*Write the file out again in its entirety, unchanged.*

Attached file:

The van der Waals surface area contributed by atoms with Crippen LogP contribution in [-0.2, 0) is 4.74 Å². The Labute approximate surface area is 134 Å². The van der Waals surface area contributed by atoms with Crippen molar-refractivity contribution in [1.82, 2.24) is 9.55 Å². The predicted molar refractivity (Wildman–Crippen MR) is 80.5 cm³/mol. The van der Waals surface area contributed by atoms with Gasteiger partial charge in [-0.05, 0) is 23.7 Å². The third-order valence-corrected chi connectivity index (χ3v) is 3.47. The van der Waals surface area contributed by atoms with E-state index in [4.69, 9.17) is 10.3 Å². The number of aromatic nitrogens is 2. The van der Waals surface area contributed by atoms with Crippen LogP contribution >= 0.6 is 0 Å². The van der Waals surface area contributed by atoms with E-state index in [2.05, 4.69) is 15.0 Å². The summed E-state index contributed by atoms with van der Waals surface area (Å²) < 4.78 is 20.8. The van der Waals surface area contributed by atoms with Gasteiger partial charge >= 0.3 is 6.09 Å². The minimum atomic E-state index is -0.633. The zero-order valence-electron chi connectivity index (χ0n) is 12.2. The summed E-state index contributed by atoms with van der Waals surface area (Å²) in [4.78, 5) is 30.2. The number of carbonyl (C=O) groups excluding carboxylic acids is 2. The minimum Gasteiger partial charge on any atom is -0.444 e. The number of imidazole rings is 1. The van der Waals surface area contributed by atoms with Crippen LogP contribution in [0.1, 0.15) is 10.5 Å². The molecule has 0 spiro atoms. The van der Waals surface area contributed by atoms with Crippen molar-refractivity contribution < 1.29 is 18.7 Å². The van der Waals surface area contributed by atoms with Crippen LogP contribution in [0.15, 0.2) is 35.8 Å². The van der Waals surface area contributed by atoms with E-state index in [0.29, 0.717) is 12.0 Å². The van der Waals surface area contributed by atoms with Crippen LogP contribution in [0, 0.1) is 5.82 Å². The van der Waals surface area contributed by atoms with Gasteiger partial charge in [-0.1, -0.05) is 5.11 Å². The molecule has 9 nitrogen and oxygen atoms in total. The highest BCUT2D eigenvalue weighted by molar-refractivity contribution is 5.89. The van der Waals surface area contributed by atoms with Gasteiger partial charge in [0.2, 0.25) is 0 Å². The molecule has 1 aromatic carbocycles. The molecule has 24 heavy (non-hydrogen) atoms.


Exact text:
The van der Waals surface area contributed by atoms with Crippen LogP contribution in [-0.2, 0) is 4.74 Å². The Labute approximate surface area is 134 Å². The van der Waals surface area contributed by atoms with Crippen molar-refractivity contribution in [1.82, 2.24) is 9.55 Å². The predicted molar refractivity (Wildman–Crippen MR) is 80.5 cm³/mol. The van der Waals surface area contributed by atoms with Gasteiger partial charge in [-0.05, 0) is 23.7 Å². The third-order valence-corrected chi connectivity index (χ3v) is 3.47. The van der Waals surface area contributed by atoms with E-state index in [4.69, 9.17) is 10.3 Å². The number of aromatic nitrogens is 2. The van der Waals surface area contributed by atoms with Crippen LogP contribution >= 0.6 is 0 Å². The van der Waals surface area contributed by atoms with E-state index in [2.05, 4.69) is 15.0 Å². The summed E-state index contributed by atoms with van der Waals surface area (Å²) < 4.78 is 20.8. The van der Waals surface area contributed by atoms with Gasteiger partial charge >= 0.3 is 6.09 Å². The minimum atomic E-state index is -0.633. The zero-order valence-electron chi connectivity index (χ0n) is 12.2. The summed E-state index contributed by atoms with van der Waals surface area (Å²) in [4.78, 5) is 30.2. The number of carbonyl (C=O) groups excluding carboxylic acids is 2. The minimum Gasteiger partial charge on any atom is -0.444 e. The number of imidazole rings is 1. The van der Waals surface area contributed by atoms with Crippen LogP contribution in [0.1, 0.15) is 10.5 Å². The molecule has 0 spiro atoms. The van der Waals surface area contributed by atoms with Crippen molar-refractivity contribution < 1.29 is 18.7 Å². The van der Waals surface area contributed by atoms with Crippen LogP contribution in [0.15, 0.2) is 35.8 Å². The van der Waals surface area contributed by atoms with E-state index in [0.29, 0.717) is 12.0 Å². The van der Waals surface area contributed by atoms with Crippen LogP contribution in [0, 0.1) is 5.82 Å². The van der Waals surface area contributed by atoms with Gasteiger partial charge in [-0.1, -0.05) is 5.11 Å². The molecule has 9 nitrogen and oxygen atoms in total. The highest BCUT2D eigenvalue weighted by molar-refractivity contribution is 5.89. The van der Waals surface area contributed by atoms with Gasteiger partial charge in [0.2, 0.25) is 0 Å². The molecule has 1 aromatic carbocycles. The molecule has 24 heavy (non-hydrogen) atoms.